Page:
Pipeline industry prepared for ‘normal’ seasonal emergencies during the pandemic

The highest priority for every energy pipeline company is protecting the public, the environment and its employees from harm.

CEPA members are serious about preventing emergencies. And they have extensive plans in place should one occur at any stage – from design and build, to maintenance and daily operations

Throughout the global pandemic, and every day, Canada’s pipelines deliver gas, oil, and other fuels Canadians need. They follow all the safety advice from health care authorities and government officials. And they’ve taken extra steps to keep their employees safe. In other words, pipelines are fully prepared to respond to emergencies during these uncertain times, as well as to seasonal emergencies, like wildfires and floods.

 

So, how is preparing for ‘normal’ seasonal emergencies different now?

 

About Pipelines posed this question to Niki Affleck, one of the people helping CEPA member Plains Midstream Canada prepare for seasonal emergencies.

It turns out standard protocols that keep pipelines safe remain the same. For example, practices for managing flood emergencies include monitoring water crossings closely. Operators assess different threshold levels and apply the required measures for each water level. They use these protocols to adapt approaches and prevent emergencies.

But the COVID-19 pandemic has forced companies to change some aspects of how they manage emergencies.

 

Three changes to how pipeline companies prepare, practice and make sure they’re ready to respond to seasonal emergencies.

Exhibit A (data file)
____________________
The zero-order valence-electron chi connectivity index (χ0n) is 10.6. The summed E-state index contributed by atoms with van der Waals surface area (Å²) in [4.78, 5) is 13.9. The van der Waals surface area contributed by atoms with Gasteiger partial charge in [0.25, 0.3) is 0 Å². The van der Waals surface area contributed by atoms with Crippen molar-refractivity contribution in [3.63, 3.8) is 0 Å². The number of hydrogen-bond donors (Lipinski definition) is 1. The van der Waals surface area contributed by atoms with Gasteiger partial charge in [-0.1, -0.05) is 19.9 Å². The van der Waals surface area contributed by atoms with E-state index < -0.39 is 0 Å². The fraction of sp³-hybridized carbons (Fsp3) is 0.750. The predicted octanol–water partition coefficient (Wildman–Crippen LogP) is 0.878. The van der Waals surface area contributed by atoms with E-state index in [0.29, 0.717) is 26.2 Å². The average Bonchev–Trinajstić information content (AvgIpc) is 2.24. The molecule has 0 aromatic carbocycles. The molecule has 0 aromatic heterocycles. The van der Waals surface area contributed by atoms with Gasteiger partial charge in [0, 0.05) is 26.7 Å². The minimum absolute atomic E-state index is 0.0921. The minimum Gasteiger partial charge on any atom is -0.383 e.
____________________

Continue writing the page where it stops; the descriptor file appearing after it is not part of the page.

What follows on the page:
1. Virtual exercises

All pipeline companies have wide-ranging emergency response plans for seasonal emergencies, including wildfires and flooding. Pipeline companies test these plans often, using realistic emergency simulations that help them learn and improve. Tests typically happen in face-to-face sessions. But, because of new guidance that limits gatherings during the COVID-19 pandemic, companies have turned to conducting emergency response exercises remotely. Asked how that change is going so far, Affleck, who’s an Emergency Management Specialist says, “It’s a new way of doing business and it’s working well.” Affleck notes, “Completing our training remotely during an actual pandemic is teaching us a lot about navigating various communication barriers and allows us to develop ideal solutions.”

 

2. Involving external partners in virtual exercises

Emergency response exercises may include several external partners, such as first responders and regulators. So, with the change in approach during the pandemic lockdown, companies have had to take steps to involve those partners in the virtual exercises. Affleck points out, “We received excellent feedback from the regulatory representative who participated in the first remote exercise. For us, it’s critical to involve external partners to create the most realistic and robust response training possible. We’re thankful that our partners are flexible and eager to continue their involvement.”

 

3. A high state of readiness

Plains Midstream is now more prepared to manage seasonal emergencies during the pandemic. They’ve established a virtual incident command post and emergency operations centre, which allow people to gather quickly and can make for even faster response times. Other tools include a dedicated conference line and processes to upload data immediately and communicate with each other efficiently. Their response teams can also access incident management systems remotely to manage the emergency.

 

CEPA members continue to monitor updates about the COVID-19 pandemic. Doing so helps them keep essential services employees safe and available for regular operations, and all types of seasonal emergencies. And Canadians can continue to count on reliable energy supply for their daily needs.

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